Everything during the day on Saturday at MerleFest tends to take a backseat to the popular Hillside Album Hour, which features roots band The Waybacks performing an entire classic album with many special guests. The album in question is a closely guarded secret up to the time of the set, so the anticipation builds until the group's first chords give it away. This year's Album Hour featured guest vocalist Nikki Bluhm along with other artists appearing throughout the weekend from John Oates to Lindsay Lou, the Kruger Brothers, Sam Bush, Jim Lauderdale and more. The album chosen was Eagles' "Greatest Hits," which meant not only a nice tribute to the late Glenn Frey, but also a batch of songs everyone in the crowd knew and sang along with. Oates provided an early highlight with his lead vocal on "Witchy Woman," while Bluhm was solidly soulful throughout the set.
The evening Watson Stage offerings for Saturday were less exciting but still solid, as 29-year MerleFest veteran Sam Bush brought his Sam Bush Band back for another round; Scott Vestal on banjo remains a highlight of this particular group or any group he plays in.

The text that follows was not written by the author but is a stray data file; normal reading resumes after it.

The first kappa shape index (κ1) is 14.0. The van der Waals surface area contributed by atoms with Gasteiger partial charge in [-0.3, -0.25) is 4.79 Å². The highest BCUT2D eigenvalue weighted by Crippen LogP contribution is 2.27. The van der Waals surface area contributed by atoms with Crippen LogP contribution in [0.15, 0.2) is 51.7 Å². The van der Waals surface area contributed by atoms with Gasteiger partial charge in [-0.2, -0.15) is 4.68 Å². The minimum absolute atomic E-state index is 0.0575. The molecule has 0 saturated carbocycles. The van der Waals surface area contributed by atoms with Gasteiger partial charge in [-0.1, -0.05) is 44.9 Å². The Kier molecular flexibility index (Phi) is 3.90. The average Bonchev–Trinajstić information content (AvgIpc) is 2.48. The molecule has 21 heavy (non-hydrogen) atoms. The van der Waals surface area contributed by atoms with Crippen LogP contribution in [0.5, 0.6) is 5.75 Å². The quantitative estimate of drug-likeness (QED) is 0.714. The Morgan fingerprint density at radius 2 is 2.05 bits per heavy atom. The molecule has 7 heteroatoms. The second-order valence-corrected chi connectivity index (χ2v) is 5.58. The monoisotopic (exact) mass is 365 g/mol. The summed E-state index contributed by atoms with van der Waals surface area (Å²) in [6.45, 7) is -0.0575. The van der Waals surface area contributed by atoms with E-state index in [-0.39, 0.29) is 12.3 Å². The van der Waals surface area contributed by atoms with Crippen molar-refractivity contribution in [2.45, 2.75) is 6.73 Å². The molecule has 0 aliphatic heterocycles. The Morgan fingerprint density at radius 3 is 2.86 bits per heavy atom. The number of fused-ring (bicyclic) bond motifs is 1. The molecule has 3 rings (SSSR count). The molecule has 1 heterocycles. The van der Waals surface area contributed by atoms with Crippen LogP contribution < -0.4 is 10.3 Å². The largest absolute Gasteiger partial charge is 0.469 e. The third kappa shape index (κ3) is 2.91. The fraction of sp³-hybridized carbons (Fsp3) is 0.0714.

After a short set from Oates, which revealed his solo catalog of Americana and blues-based acoustic music to be an enjoyable aside to his main Hall & Oates gig (including a nicely done version of that mega-platinum group's "You Make My Dreams Come True"), The Dave Rawlings Machine endured one of those occasional MerleFest downpours to produce a solid set of songs drawn mainly from their most recent album, "Nashville Obsolete." Those among the audience who chose to ride out the rain got to hear his bandmate Gillian Welch sing a few songs as well. It was a fitting closing set, with the group drawing its own new sounds from classic traditional forms just as the rest of the lineup had been doing throughout the day.